"You're not allowed to kill civilians" is not exclusively, or even primarily, a legal statement.
Like the Universal Declaration of Human Rights, this prohibition is spelled out in international law. But, like those rights, it precedes this particular legal formulation. Just as the Universal Declaration is not the source of the human rights it affirms, so too international law is not the source of the prohibition against killing civilians.
But let's save the metaphysics for another time and consider, for a moment, the existence of this prohibition in international law. Such law exists, by they way, in treaties and agreements ratified by the United States and thus, for Americans, is not only "international" law, but also national law.
The prohibition against killing civilians is most explicit in two places: the rules regarding noncombatant immunity and those regarding proportionality.
Aha! say the scribes and the Pharisees and the teachers of the law, neither of these prohibitions is absolute! Each acknowledges the possibility of exceptions. So if each only prohibits the killing of civilians, say, 9 out of 10 times, then such killing must be permissible 2 out of 10 times.
No. The mistake here is one of arithmetic. Two 9/10 prohibitions do not add up to a 1/5 permission. This is a multiplication problem — a fraction of a fraction: 1/10 x 1/10 = 1/100.
The arithmetical mistake arises from a larger problem involving perverse intent. Both prohibitions are exactly that: prohibitions. To approach them seeking permission is to misread them — to read them precisely backwards.
Each prohibition, it is true, acknowledges the possibility of exceptions — exceptions based, as we discussed earlier, on the principle of double effect. And double effect does not allow for perverse intent. It does not provide permission for those seeking permission.Earlier, we considered the illustration of a surgeon:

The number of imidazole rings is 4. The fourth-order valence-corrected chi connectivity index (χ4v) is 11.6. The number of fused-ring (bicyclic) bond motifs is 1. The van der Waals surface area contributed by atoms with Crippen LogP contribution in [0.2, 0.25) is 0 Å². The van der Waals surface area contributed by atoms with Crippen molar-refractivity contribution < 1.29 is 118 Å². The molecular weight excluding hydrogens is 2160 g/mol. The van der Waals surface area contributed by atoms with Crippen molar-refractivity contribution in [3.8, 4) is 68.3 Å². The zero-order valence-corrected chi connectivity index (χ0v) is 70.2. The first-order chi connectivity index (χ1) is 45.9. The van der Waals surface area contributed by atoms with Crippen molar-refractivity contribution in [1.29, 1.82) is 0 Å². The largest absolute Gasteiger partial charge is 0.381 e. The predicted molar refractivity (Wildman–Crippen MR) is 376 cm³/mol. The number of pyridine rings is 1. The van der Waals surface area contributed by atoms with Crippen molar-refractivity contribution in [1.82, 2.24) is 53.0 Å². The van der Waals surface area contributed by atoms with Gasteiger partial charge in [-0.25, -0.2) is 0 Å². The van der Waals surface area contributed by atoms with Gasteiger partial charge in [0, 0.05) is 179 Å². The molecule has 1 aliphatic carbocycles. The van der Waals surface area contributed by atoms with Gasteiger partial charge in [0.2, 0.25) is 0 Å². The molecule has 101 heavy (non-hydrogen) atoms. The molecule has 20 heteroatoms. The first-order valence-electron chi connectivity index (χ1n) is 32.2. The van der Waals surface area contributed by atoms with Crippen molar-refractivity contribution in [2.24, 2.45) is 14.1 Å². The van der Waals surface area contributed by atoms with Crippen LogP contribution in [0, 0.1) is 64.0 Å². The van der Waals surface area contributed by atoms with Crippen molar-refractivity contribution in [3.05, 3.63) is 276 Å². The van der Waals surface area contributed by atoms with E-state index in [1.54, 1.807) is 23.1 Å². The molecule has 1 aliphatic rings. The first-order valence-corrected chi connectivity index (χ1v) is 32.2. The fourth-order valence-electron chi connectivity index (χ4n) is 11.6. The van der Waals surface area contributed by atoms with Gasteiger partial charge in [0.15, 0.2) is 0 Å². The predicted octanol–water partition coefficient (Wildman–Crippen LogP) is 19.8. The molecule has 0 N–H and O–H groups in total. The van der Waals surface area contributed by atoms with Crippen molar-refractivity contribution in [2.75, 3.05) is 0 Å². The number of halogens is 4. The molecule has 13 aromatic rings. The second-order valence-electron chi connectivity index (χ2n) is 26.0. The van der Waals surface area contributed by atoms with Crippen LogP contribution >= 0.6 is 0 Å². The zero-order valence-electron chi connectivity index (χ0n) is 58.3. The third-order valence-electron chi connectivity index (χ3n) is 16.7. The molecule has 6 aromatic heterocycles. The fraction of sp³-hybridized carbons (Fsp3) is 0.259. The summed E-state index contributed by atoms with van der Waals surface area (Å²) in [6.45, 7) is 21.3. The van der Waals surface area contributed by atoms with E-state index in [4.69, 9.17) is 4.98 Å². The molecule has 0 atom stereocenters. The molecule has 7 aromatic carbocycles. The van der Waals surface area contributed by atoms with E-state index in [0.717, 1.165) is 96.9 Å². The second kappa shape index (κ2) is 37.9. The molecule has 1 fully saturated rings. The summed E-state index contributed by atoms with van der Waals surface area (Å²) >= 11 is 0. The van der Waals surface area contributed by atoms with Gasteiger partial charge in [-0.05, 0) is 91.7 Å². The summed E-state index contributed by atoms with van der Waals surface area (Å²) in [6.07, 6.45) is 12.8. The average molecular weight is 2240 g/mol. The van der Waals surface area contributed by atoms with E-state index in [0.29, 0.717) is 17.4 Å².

A doctor, for example, is bound by oath to "do no harm." Slicing someone with a razor-sharp knife would certainly seem to constitute doing harm. But if the doctor is slicing someone with a scalpel because this cutting is an inescapable part of surgery needed and intended to heal, then the doctor may — perhaps even must — perform such slicing without violating her oath. The harm done by the slicing is an unavoidable second effect and is not the doctor's main intent. … The key elements here are the intent, the justice/goodness and necessity of the primary effect, and the inescapable/unavoidable nature of the secondary, unintended effect.
The cutting of the surgeon's scalpel is a secondary, unintended effect and it is permissible only if it is unavoidable in the pursuit of the doctor's actual intent, which is to heal. If our hypothetical doctor were a sadist, more interested in the cutting than in the healing, then her use of the scalpel would not be permissible.
Let me put it more plainly: An appeal to double effect can excuse the unavoidable, but it does not grant permission. The very seeking of that permission negates the appeal.
Or, to put it even more plainly:
You're not allowed to kill civilians.